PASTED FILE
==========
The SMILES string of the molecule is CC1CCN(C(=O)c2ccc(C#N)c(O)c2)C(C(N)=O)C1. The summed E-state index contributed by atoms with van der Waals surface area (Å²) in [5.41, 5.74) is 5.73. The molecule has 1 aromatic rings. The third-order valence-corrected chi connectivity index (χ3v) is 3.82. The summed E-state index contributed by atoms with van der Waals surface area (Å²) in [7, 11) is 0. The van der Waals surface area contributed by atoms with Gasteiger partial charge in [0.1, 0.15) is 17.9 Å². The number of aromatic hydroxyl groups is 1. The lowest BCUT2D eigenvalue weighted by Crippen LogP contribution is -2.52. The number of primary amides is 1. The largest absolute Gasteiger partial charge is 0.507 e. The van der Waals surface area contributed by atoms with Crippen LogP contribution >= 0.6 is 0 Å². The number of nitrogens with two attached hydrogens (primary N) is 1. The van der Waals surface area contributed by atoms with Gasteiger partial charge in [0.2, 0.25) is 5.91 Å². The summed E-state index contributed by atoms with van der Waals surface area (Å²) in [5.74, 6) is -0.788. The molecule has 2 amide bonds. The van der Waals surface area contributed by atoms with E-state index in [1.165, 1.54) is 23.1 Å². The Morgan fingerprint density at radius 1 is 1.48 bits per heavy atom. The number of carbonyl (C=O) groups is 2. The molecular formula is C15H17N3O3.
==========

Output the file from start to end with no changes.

The SMILES string of the molecule is CC1CCN(C(=O)c2ccc(C#N)c(O)c2)C(C(N)=O)C1. The summed E-state index contributed by atoms with van der Waals surface area (Å²) in [5.41, 5.74) is 5.73. The molecule has 1 aromatic rings. The third-order valence-corrected chi connectivity index (χ3v) is 3.82. The summed E-state index contributed by atoms with van der Waals surface area (Å²) in [7, 11) is 0. The van der Waals surface area contributed by atoms with Gasteiger partial charge in [0.1, 0.15) is 17.9 Å². The number of aromatic hydroxyl groups is 1. The lowest BCUT2D eigenvalue weighted by Crippen LogP contribution is -2.52. The number of primary amides is 1. The largest absolute Gasteiger partial charge is 0.507 e. The van der Waals surface area contributed by atoms with Crippen LogP contribution >= 0.6 is 0 Å². The number of nitrogens with two attached hydrogens (primary N) is 1. The van der Waals surface area contributed by atoms with Gasteiger partial charge in [0.2, 0.25) is 5.91 Å². The summed E-state index contributed by atoms with van der Waals surface area (Å²) in [5.74, 6) is -0.788. The molecule has 2 amide bonds. The van der Waals surface area contributed by atoms with E-state index in [1.165, 1.54) is 23.1 Å². The Morgan fingerprint density at radius 1 is 1.48 bits per heavy atom. The number of carbonyl (C=O) groups is 2. The molecular formula is C15H17N3O3.